Danielle has taught middle school science and has a doctorate degree in Environmental Health
What is Amylose?
Right now, you've probably got some amylose in your kitchen cupboard, like in that box of cornstarch. As you probably already know, cornstarch is a widely used product that thickens foods. But, did you know that amylose in cornstarch contributes to its thickening property? So what is this secret ingredient? Well, amylose is a linear polymer chain that contains hundreds to thousands of glucose molecules. A polymer is a large molecule that contains many subunits.
Let's take a look at that box of cornstarch. As a starch, 20-25% of its content comes from amylose. But what about the other 75-80% of its makeup? Here, we'll find a different compound called amylopectin, which we'll discuss later on in this lesson. Amylose is water soluble, which contributes to the gelatinous property of starch. In other words, because amylose loves to mingle with water, it can help turn a substance, such as cornstarch, into a thickener.
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If you're wondering what amylose looks like, take a look at the two diagrams here.
Check out all those oxygen atoms, carbon atoms, and CH2OH molecules. Collectively, one subunit of amylose is called a glucose molecule, as shown in the illustration. Each glucose or sugar molecule links to another by way of a glycosidic bond, which is a type of covalent bond. Covalent bonds form when molecules share electrons.
Glycosidic bonds are important because they link several hundred, or even thousand, glucose molecules to form an amylose chain. For example, the coiled amylose chain in the diagram contains more than 500 glucose molecules!
Earlier we identified amylose as a polymer. We also found out that a polymer is a gigantic molecule with many subunits. Keeping what we learned at the beginning of the lesson in mind, why would amylose be a polymer? Well, amylose qualifies as a polymer because it is a gigantic molecule formed from several sugar subunits, called glucose, linked together via glycosidic bonds.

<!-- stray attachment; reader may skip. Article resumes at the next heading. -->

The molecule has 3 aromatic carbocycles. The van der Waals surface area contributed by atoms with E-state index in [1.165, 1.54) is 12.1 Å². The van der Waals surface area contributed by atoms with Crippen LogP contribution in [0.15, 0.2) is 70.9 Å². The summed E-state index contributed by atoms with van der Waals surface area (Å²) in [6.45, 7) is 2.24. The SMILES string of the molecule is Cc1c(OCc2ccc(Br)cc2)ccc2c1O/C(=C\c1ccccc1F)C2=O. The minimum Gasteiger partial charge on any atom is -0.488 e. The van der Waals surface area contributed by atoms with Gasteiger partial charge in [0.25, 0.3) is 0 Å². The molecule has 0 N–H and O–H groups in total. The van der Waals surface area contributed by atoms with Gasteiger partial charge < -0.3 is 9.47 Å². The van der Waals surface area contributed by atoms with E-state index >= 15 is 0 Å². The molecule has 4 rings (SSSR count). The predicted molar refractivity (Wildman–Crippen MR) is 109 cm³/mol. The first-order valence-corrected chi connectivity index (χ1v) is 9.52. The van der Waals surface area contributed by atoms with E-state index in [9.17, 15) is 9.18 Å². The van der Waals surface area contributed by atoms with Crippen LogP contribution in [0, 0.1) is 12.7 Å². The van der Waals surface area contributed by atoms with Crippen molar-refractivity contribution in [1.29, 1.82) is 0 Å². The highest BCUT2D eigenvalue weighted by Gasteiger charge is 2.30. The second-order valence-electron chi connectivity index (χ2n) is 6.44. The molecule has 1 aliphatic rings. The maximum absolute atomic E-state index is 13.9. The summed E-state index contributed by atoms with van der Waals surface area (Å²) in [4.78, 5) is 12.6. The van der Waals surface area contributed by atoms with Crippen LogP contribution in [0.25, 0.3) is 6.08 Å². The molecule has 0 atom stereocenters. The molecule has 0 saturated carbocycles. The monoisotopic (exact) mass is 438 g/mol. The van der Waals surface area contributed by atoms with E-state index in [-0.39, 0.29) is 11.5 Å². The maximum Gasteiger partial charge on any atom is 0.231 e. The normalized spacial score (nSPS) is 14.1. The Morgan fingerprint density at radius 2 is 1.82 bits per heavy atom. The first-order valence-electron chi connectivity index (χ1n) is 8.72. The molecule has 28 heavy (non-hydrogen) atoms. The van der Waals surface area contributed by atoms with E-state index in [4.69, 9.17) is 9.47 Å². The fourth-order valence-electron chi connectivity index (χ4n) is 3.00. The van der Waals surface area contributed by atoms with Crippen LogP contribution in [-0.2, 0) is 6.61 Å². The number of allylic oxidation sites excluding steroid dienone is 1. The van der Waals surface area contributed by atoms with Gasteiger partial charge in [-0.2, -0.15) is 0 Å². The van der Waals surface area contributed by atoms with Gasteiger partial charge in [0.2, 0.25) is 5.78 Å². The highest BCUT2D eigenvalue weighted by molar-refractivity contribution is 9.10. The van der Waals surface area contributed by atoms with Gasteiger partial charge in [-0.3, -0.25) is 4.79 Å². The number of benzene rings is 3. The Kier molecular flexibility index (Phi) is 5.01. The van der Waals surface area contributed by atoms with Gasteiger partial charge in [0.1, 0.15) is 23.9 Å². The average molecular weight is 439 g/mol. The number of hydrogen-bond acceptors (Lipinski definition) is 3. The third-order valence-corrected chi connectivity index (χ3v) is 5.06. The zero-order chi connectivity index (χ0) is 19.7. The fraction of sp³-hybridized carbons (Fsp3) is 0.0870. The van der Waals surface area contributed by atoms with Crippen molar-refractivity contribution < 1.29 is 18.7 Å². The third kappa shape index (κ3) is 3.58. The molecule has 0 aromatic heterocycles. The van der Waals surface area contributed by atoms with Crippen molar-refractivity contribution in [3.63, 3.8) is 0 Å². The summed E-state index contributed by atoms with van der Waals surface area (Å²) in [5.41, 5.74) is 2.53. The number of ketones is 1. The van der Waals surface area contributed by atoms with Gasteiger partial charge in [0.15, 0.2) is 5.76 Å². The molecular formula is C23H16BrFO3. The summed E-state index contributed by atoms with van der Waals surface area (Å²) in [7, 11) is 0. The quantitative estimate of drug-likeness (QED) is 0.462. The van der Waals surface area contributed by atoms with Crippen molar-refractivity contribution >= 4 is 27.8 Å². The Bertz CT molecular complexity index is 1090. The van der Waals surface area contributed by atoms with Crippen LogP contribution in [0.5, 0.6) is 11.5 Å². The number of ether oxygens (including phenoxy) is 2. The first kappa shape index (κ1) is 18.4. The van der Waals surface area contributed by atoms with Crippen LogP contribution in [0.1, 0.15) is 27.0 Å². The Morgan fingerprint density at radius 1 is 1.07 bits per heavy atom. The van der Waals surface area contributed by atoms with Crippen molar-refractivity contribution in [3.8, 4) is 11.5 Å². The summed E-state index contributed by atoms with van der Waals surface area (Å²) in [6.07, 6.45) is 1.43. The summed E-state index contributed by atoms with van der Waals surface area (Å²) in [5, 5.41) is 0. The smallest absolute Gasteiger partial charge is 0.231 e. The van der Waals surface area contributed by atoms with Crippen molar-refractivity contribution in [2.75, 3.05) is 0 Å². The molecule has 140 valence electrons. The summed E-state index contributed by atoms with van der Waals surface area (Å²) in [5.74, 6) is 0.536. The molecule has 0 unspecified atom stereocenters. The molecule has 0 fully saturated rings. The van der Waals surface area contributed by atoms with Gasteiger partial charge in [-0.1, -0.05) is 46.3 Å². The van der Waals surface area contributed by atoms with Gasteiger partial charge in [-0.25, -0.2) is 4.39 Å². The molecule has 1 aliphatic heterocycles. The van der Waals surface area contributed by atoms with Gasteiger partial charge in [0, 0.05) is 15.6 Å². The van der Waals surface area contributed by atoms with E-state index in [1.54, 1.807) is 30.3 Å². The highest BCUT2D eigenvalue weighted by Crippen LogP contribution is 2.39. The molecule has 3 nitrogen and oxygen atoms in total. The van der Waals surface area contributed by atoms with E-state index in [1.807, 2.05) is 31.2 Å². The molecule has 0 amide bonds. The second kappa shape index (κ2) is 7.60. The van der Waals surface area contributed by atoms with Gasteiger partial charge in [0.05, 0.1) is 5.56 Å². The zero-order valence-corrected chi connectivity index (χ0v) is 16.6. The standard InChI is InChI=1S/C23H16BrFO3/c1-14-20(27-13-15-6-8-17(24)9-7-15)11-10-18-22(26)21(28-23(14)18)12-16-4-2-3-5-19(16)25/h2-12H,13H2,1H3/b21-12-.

In general, amylose can take on one of three different forms or shapes. For example, amylose can be amorphous in shape, or present as one of two different helical forms. When amorphous in shape, the amylose chain looks like spaghetti and has no specific order to the arrangement of its subunits. In either of the two helical shapes, the glucose subunits intertwine, as shown in the diagram above.
Amylose can be found in both animal-based and plant-based starches, where it provides a great source of energy for the latter. In the food industry, amylose aids in thickening, stabilizing, or even gelling products.
So, how does amylose turn starch into a thickening agent? When starch, which contains amylose and amylopectin, is heated in water, the hydrogen bonds break. When they break, water enters into the starch molecule. Amylose doesn't particularly care for hot water, so it moves out of the starch molecule. This leaves plenty of opportunity for amylopectin to hang out with the hot water. As this hydrogen bonding moment between water and amylopectin continues, the entire starch molecule starts to thicken, just like the ones in your pie fillings!
Let's review. Amylose is a type of polymer found in starch. It is a linear chain composed of hundreds to thousands of glucose molecules. It is a water-soluble substance and makes up 20-25% of starch. Amylose can exist in three different forms, including one amorphous and two helical conformations.
Glycosidic bonds link the glucose subunits together when building an amylose chain. A glycosidic bond is a type of covalent bond. Amylose provides energy storage for plants and helps starch products thicken.
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Amylose: Structure, Formula & Function
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